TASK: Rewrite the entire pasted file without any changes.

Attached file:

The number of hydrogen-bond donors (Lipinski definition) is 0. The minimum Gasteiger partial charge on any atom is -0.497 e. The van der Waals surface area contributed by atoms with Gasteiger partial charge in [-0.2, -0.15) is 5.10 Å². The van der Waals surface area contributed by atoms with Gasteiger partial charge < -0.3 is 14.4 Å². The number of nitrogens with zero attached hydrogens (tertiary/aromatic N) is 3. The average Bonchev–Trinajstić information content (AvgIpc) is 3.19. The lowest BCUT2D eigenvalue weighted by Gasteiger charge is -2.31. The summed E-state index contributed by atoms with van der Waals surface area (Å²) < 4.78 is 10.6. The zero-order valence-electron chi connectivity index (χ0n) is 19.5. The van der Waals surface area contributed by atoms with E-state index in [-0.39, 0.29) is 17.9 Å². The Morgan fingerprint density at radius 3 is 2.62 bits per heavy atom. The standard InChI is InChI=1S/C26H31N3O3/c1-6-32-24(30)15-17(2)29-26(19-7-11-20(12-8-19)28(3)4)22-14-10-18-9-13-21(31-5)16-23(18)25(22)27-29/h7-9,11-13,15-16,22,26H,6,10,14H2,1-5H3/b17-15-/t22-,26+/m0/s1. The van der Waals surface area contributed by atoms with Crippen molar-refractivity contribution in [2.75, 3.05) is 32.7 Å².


The number of hydrogen-bond donors (Lipinski definition) is 0. The minimum Gasteiger partial charge on any atom is -0.497 e. The van der Waals surface area contributed by atoms with Gasteiger partial charge in [-0.2, -0.15) is 5.10 Å². The van der Waals surface area contributed by atoms with Gasteiger partial charge < -0.3 is 14.4 Å². The number of nitrogens with zero attached hydrogens (tertiary/aromatic N) is 3. The average Bonchev–Trinajstić information content (AvgIpc) is 3.19. The lowest BCUT2D eigenvalue weighted by Gasteiger charge is -2.31. The summed E-state index contributed by atoms with van der Waals surface area (Å²) < 4.78 is 10.6. The zero-order valence-electron chi connectivity index (χ0n) is 19.5. The van der Waals surface area contributed by atoms with E-state index in [-0.39, 0.29) is 17.9 Å². The Morgan fingerprint density at radius 3 is 2.62 bits per heavy atom. The standard InChI is InChI=1S/C26H31N3O3/c1-6-32-24(30)15-17(2)29-26(19-7-11-20(12-8-19)28(3)4)22-14-10-18-9-13-21(31-5)16-23(18)25(22)27-29/h7-9,11-13,15-16,22,26H,6,10,14H2,1-5H3/b17-15-/t22-,26+/m0/s1. The van der Waals surface area contributed by atoms with Crippen molar-refractivity contribution in [2.75, 3.05) is 32.7 Å².